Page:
Tandem Skydiving 01473 610121 07944 528146
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This is probably the most commonly asked question. A fear of heights can often be confused with a natural and healthy respect for the inherent dangers of high places. This respect is necessary and essential to survival!
Yes! The freefall segment of the jump is about 30 seconds duration. During that time our freefall speed is about 120 mph, so it will feel fairly breezy! If you let out a scream upon leaving the aircraft ("Geronimo!" or something similar) then that will release a lot of the tension you might have been feeling, and subsequently allow you to breathe freely.
Asthma is a fairly common condition and is not generally affected by parachuting. However it is advisable that you seek your doctor's approval if you are in any doubt. For further information on skydiving and asthma see the British Parachute Association Asthma Advice Document
The lower age limit for all types of parachuting in the UK is 16. There is no upper age limit for Tandem skydiving.
Registration at the airfield for your jump will automatically cover you for the mandatory Third Party Legal Liability Insurance & Death and Critical Injury Insurance
All specialist equipment and clothing will be provided i.e. Jumpsuit, helmet, goggles and gloves. On the day of your jump you should dress warmly and bring an extra sweater just in case. You should also wear or bring with you, suitable footwear. Training shoes or similar are ideal.
No. Goggles to fit over spectacles will be provided, and these will securely retain your spectacles in place. Goggles will also protect contact lenses and prevent them from being displaced.
This would be very unlikely! However, we would always recommend having a bite to eat shortly before your jump to maintain your blood sugar level. You can be sure that your instructor will have had a hearty breakfast!
This is highly unlikely, but in the event, the parachute equipment is fitted with an automatic activation device, known by the acronym CYPRES. This stands for Cybernetic Parachute Release System, and this device would activate the reserve parachute at 2000 feet.
Modern parachute equipment is very reliable and instances of malfunctions are rare. However, in the unlikely event of the main parachute developing a fault, the system is fitted with a back-up or reserve parachute. This would be activated by your instructor, who is entirely responsible for all aspects of your jump. Relax and enjoy!
All aviation activity is dependant on suitable weather conditions Parachuting is no exception. UK weather is notoriously difficult to forecast, especially more than 24 hours in advance. You can telephone the parachute centre 01502 476131 the day before your booked date if you have any concerns about the weather prospects. If necessary, we would reschedule your jump.
Quite naturally, you will feel apprehensive before you arrive at the airfield. You will soon be put at ease however, and your confidence will grow as you are taken through the pre-jump briefing. By the time you board the aircraft, you will feel ready! Many people comment on how calm and relaxed they feel! The flight itself is about 20 to 30 minutes duration and the views on a clear day are magnificent. Even better from outside the aircraft!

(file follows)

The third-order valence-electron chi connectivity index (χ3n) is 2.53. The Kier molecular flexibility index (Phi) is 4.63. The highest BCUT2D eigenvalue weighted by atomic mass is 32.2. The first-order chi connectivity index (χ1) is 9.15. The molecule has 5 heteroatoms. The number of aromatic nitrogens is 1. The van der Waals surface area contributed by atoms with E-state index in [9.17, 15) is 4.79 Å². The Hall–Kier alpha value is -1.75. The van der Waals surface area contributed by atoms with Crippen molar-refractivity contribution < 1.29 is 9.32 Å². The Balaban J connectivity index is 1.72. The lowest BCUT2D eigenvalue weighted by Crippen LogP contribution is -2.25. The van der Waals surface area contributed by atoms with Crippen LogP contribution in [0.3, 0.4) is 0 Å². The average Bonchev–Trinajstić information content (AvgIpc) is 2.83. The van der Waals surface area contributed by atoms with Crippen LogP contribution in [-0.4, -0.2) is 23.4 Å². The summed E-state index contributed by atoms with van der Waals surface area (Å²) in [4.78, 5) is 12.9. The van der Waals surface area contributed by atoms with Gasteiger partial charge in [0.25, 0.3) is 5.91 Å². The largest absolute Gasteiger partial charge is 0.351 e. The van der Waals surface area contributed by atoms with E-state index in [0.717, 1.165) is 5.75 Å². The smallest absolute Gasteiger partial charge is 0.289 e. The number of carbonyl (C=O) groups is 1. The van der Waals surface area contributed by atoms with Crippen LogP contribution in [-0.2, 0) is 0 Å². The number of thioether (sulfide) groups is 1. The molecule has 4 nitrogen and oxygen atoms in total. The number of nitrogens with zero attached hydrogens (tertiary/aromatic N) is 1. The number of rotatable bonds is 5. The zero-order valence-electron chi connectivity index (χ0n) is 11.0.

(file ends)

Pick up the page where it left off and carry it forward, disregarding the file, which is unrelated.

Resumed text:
A Tandem skydive is, in my opinion, the very best way of experiencing what the sport of freefall parachuting is all about. If you have been inspired to continue jumping after your Tandem skydive, then a couple of options are available to you.
This initially consists of one full day's training in a group of up to 12 students. You would receive instruction on all aspects of basic solo parachute jumping, including sessions on parachute canopy control and emergency procedures i.e. recognition of parachute malfunctions, and how to deal with them.
After successful completion of the course, you would perform your first solo parachute jump from a height of between 3000 and 3500 feet. The parachute opening sequence would be initiated automatically, via a "static line", as you exit the aircraft. The ram air canopy (commonly known as a "square" canopy) would then be under your control for the 3 to 4 minute flight, as you steer to a landing in the target zone on the airfield.
Progression thereafter, to short freefalls and beyond, would be on an individual basis, with instruction, assessment and supervision at every level of progression. You could qualify to intermediate status (equivalent to passing your driving test) after a minimum of 20 parachute descents. Expect to pay around £200 for your initial training and first jump. Subsequent jumps up to intermediate status are around £35 each. All costs are inclusive of progression training, supervision, and equipment hire.
AFF stands for Accelerated FreeFall. This training method is the "fast track" way of qualifying to intermediate status. Initial training again takes place over one full day, in a group of up to four students. The big difference is that your first and subsequent jumps are freefall descents from 12000 feet. You would be accompanied by 2 instructors responsible for all safety aspects of the jump and to give you in-air instruction.
There are 8 levels to progress through, with a minimum of one jump at each level. Every level is preceded by intensive ground training before the jump. Obviously this style of individual and personalised training does not come cheaply. Expect to pay around £1200 - £1500 for the complete package of 8 levels in the UK. In addition to this cost, you would need to pay for any rejumps required to pass each level. AFF courses are often arranged for an overseas location to take advantage of better weather.